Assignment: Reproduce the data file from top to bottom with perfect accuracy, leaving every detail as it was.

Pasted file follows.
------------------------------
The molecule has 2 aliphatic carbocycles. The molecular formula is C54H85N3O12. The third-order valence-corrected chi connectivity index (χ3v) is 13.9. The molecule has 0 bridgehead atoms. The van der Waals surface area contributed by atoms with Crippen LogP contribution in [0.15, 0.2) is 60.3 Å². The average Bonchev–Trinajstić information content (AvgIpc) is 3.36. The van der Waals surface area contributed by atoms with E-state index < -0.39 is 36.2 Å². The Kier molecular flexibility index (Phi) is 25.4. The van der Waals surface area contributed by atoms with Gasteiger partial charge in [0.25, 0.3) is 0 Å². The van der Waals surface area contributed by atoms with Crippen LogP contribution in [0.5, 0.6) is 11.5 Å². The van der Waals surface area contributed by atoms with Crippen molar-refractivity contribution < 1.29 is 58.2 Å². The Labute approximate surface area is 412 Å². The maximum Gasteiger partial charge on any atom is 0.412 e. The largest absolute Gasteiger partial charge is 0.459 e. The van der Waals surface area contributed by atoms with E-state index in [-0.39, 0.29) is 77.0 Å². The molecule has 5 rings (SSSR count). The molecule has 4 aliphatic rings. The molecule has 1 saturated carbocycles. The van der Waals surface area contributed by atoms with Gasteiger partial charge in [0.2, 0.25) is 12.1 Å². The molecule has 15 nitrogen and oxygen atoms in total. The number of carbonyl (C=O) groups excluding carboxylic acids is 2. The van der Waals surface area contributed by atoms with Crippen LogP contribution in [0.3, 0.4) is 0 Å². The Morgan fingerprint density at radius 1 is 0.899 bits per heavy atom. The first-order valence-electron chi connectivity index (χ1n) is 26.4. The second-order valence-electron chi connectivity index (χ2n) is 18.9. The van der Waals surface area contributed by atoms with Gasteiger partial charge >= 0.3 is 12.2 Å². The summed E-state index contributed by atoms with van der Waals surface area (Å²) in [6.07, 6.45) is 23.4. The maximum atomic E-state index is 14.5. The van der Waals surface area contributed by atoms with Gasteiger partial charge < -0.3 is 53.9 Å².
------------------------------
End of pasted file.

The molecule has 2 aliphatic carbocycles. The molecular formula is C54H85N3O12. The third-order valence-corrected chi connectivity index (χ3v) is 13.9. The molecule has 0 bridgehead atoms. The van der Waals surface area contributed by atoms with Crippen LogP contribution in [0.15, 0.2) is 60.3 Å². The average Bonchev–Trinajstić information content (AvgIpc) is 3.36. The van der Waals surface area contributed by atoms with E-state index < -0.39 is 36.2 Å². The Kier molecular flexibility index (Phi) is 25.4. The van der Waals surface area contributed by atoms with Gasteiger partial charge in [0.25, 0.3) is 0 Å². The van der Waals surface area contributed by atoms with Crippen LogP contribution in [0.5, 0.6) is 11.5 Å². The van der Waals surface area contributed by atoms with Crippen molar-refractivity contribution < 1.29 is 58.2 Å². The Labute approximate surface area is 412 Å². The maximum Gasteiger partial charge on any atom is 0.412 e. The largest absolute Gasteiger partial charge is 0.459 e. The van der Waals surface area contributed by atoms with E-state index in [-0.39, 0.29) is 77.0 Å². The molecule has 5 rings (SSSR count). The molecule has 4 aliphatic rings. The molecule has 1 saturated carbocycles. The van der Waals surface area contributed by atoms with Gasteiger partial charge in [0.2, 0.25) is 12.1 Å². The molecule has 15 nitrogen and oxygen atoms in total. The number of carbonyl (C=O) groups excluding carboxylic acids is 2. The van der Waals surface area contributed by atoms with Crippen LogP contribution in [0.3, 0.4) is 0 Å². The Morgan fingerprint density at radius 1 is 0.899 bits per heavy atom. The first-order valence-electron chi connectivity index (χ1n) is 26.4. The second-order valence-electron chi connectivity index (χ2n) is 18.9. The van der Waals surface area contributed by atoms with Gasteiger partial charge >= 0.3 is 12.2 Å². The summed E-state index contributed by atoms with van der Waals surface area (Å²) in [6.07, 6.45) is 23.4. The maximum atomic E-state index is 14.5. The van der Waals surface area contributed by atoms with Gasteiger partial charge < -0.3 is 53.9 Å².